The 65-year-old man from Liverpool registered himself and his wife as temporary patients at GP practices throughout England and Wales to obtain prescriptions for dihydrocodeine.
He told practices that he was on holiday and that he had forgotten his wife’s medicines. He gave his temporary address as the local hotel or bed and breakfast.
The NHS Counter Fraud Service in Wales, which investigated the case, said the fraud had cost the NHS £31,520.52. A spokeswoman for the fraud service said the drugs he was perscribed cost approximately £6,000 and the GP consultations cost £23,000.
The fraudster pleaded guilty to 14 offences of fraud by false representation, under section two of the Fraud Act 2006.
At Liverpool Crown Court on 7 August he received an 18-month supervision order, which is subject to three-monthly probation service reports. He is also required to wear an electronic tag and was handed a six-month curfew, operational between 6pm and 6am.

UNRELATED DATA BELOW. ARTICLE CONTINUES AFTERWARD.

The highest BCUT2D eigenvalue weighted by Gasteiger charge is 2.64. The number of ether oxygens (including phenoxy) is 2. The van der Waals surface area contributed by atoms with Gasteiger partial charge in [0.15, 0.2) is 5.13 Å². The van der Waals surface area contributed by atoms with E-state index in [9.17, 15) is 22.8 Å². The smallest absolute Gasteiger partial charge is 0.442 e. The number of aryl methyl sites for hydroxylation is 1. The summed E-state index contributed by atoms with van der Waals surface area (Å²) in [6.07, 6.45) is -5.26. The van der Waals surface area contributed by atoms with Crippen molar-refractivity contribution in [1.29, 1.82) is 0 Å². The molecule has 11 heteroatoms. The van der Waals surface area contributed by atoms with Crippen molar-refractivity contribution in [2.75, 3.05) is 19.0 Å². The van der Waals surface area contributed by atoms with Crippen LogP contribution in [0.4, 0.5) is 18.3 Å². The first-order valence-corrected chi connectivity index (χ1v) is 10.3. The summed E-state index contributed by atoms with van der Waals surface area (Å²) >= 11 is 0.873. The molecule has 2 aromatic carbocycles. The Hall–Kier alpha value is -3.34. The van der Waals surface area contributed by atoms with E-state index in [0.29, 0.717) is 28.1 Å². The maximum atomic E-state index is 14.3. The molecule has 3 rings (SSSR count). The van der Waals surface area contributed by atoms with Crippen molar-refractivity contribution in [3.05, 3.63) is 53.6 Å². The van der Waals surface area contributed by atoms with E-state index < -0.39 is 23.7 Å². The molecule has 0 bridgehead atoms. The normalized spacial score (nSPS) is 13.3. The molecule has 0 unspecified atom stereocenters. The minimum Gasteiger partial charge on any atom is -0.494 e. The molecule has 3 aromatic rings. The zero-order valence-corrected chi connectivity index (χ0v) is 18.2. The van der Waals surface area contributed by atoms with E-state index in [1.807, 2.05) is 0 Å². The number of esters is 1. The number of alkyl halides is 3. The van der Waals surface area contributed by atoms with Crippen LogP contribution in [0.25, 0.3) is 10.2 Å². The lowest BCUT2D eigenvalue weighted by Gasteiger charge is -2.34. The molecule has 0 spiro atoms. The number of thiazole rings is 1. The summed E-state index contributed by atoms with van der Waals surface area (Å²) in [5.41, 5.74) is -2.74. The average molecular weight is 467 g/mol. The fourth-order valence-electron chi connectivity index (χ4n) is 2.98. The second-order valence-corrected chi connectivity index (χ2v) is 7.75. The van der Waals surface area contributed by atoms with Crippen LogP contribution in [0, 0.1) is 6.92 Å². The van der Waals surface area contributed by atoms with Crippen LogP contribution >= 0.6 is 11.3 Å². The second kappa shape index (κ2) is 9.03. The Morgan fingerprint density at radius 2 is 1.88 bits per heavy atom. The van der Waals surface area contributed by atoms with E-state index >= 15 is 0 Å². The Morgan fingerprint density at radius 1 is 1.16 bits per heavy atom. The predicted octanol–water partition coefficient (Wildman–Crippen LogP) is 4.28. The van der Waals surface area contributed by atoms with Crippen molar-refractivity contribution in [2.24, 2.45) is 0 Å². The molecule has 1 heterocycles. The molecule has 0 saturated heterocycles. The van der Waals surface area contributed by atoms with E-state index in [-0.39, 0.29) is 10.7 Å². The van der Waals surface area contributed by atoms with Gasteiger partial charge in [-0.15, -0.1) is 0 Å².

The NHS Counter Fraud Service counter fraud specialist, Cheryl Hill, said: ‘He has travelled all over England and Wales to obtain dihydrocodeine, and deliberately made false representations to a huge number of GP practices.
'NHS Counter Fraud Service Wales is working to stamp out fraud and dishonesty against the NHS in Wales, so that resources are correctly directed towards patient care.’